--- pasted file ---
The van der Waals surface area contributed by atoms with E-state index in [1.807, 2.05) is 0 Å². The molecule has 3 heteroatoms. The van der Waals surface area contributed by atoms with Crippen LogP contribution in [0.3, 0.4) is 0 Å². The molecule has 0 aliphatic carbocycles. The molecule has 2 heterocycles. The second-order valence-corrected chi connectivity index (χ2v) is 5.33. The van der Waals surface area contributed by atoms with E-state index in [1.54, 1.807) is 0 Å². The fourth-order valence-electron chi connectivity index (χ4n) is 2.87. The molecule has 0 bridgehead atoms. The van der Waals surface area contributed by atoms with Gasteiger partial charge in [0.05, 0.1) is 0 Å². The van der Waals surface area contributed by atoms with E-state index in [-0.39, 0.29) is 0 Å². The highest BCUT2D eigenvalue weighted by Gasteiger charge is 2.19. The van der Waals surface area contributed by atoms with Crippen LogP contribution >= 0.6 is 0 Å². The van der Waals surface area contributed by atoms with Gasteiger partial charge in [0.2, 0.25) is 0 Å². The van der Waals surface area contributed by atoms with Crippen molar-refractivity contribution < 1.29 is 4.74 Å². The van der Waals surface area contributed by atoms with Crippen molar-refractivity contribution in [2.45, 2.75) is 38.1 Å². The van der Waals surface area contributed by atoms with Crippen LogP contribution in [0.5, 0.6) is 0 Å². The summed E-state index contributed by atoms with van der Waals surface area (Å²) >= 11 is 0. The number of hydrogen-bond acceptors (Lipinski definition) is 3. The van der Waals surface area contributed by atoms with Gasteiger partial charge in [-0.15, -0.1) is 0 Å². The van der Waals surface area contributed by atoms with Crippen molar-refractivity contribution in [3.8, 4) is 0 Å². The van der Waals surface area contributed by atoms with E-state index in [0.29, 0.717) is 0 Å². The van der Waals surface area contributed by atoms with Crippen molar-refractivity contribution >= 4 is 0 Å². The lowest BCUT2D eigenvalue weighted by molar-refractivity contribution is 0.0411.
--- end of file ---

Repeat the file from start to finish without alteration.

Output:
The van der Waals surface area contributed by atoms with E-state index in [1.807, 2.05) is 0 Å². The molecule has 3 heteroatoms. The van der Waals surface area contributed by atoms with Crippen LogP contribution in [0.3, 0.4) is 0 Å². The molecule has 0 aliphatic carbocycles. The molecule has 2 heterocycles. The second-order valence-corrected chi connectivity index (χ2v) is 5.33. The van der Waals surface area contributed by atoms with E-state index in [1.54, 1.807) is 0 Å². The fourth-order valence-electron chi connectivity index (χ4n) is 2.87. The molecule has 0 bridgehead atoms. The van der Waals surface area contributed by atoms with Gasteiger partial charge in [0.05, 0.1) is 0 Å². The van der Waals surface area contributed by atoms with E-state index in [-0.39, 0.29) is 0 Å². The highest BCUT2D eigenvalue weighted by Gasteiger charge is 2.19. The van der Waals surface area contributed by atoms with Crippen LogP contribution >= 0.6 is 0 Å². The van der Waals surface area contributed by atoms with Gasteiger partial charge in [0.2, 0.25) is 0 Å². The van der Waals surface area contributed by atoms with Crippen molar-refractivity contribution < 1.29 is 4.74 Å². The van der Waals surface area contributed by atoms with Crippen molar-refractivity contribution in [2.45, 2.75) is 38.1 Å². The van der Waals surface area contributed by atoms with Crippen LogP contribution in [0.5, 0.6) is 0 Å². The summed E-state index contributed by atoms with van der Waals surface area (Å²) >= 11 is 0. The number of hydrogen-bond acceptors (Lipinski definition) is 3. The van der Waals surface area contributed by atoms with Gasteiger partial charge in [-0.15, -0.1) is 0 Å². The van der Waals surface area contributed by atoms with Crippen molar-refractivity contribution in [3.8, 4) is 0 Å². The van der Waals surface area contributed by atoms with E-state index in [0.29, 0.717) is 0 Å². The van der Waals surface area contributed by atoms with Crippen molar-refractivity contribution >= 4 is 0 Å². The lowest BCUT2D eigenvalue weighted by molar-refractivity contribution is 0.0411.